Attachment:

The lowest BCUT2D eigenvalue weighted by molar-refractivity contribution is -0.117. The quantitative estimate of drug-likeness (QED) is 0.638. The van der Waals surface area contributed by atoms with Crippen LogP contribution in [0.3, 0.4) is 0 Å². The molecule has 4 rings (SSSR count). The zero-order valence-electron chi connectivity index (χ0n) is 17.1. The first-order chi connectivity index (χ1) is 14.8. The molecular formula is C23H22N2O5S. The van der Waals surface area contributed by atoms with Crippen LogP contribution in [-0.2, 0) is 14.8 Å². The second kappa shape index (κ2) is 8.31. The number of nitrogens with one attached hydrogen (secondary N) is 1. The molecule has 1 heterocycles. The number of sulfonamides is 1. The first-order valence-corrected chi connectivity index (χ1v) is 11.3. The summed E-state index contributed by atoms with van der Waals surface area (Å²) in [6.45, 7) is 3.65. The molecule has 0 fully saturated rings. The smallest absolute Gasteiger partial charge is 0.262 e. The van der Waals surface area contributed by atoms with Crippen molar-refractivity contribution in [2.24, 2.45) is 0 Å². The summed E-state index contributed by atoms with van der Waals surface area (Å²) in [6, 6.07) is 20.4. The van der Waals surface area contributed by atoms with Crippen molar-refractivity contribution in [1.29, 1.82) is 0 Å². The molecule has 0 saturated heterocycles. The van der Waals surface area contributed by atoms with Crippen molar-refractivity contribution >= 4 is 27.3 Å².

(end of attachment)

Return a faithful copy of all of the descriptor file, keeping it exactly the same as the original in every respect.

The lowest BCUT2D eigenvalue weighted by molar-refractivity contribution is -0.117. The quantitative estimate of drug-likeness (QED) is 0.638. The van der Waals surface area contributed by atoms with Crippen LogP contribution in [0.3, 0.4) is 0 Å². The molecule has 4 rings (SSSR count). The zero-order valence-electron chi connectivity index (χ0n) is 17.1. The first-order chi connectivity index (χ1) is 14.8. The molecular formula is C23H22N2O5S. The van der Waals surface area contributed by atoms with Crippen LogP contribution in [-0.2, 0) is 14.8 Å². The second kappa shape index (κ2) is 8.31. The number of nitrogens with one attached hydrogen (secondary N) is 1. The molecule has 1 heterocycles. The number of sulfonamides is 1. The first-order valence-corrected chi connectivity index (χ1v) is 11.3. The summed E-state index contributed by atoms with van der Waals surface area (Å²) in [6.45, 7) is 3.65. The molecule has 0 fully saturated rings. The smallest absolute Gasteiger partial charge is 0.262 e. The van der Waals surface area contributed by atoms with Crippen molar-refractivity contribution in [2.24, 2.45) is 0 Å². The summed E-state index contributed by atoms with van der Waals surface area (Å²) in [6, 6.07) is 20.4. The van der Waals surface area contributed by atoms with Crippen molar-refractivity contribution in [1.29, 1.82) is 0 Å². The molecule has 0 saturated heterocycles. The van der Waals surface area contributed by atoms with Crippen molar-refractivity contribution >= 4 is 27.3 Å².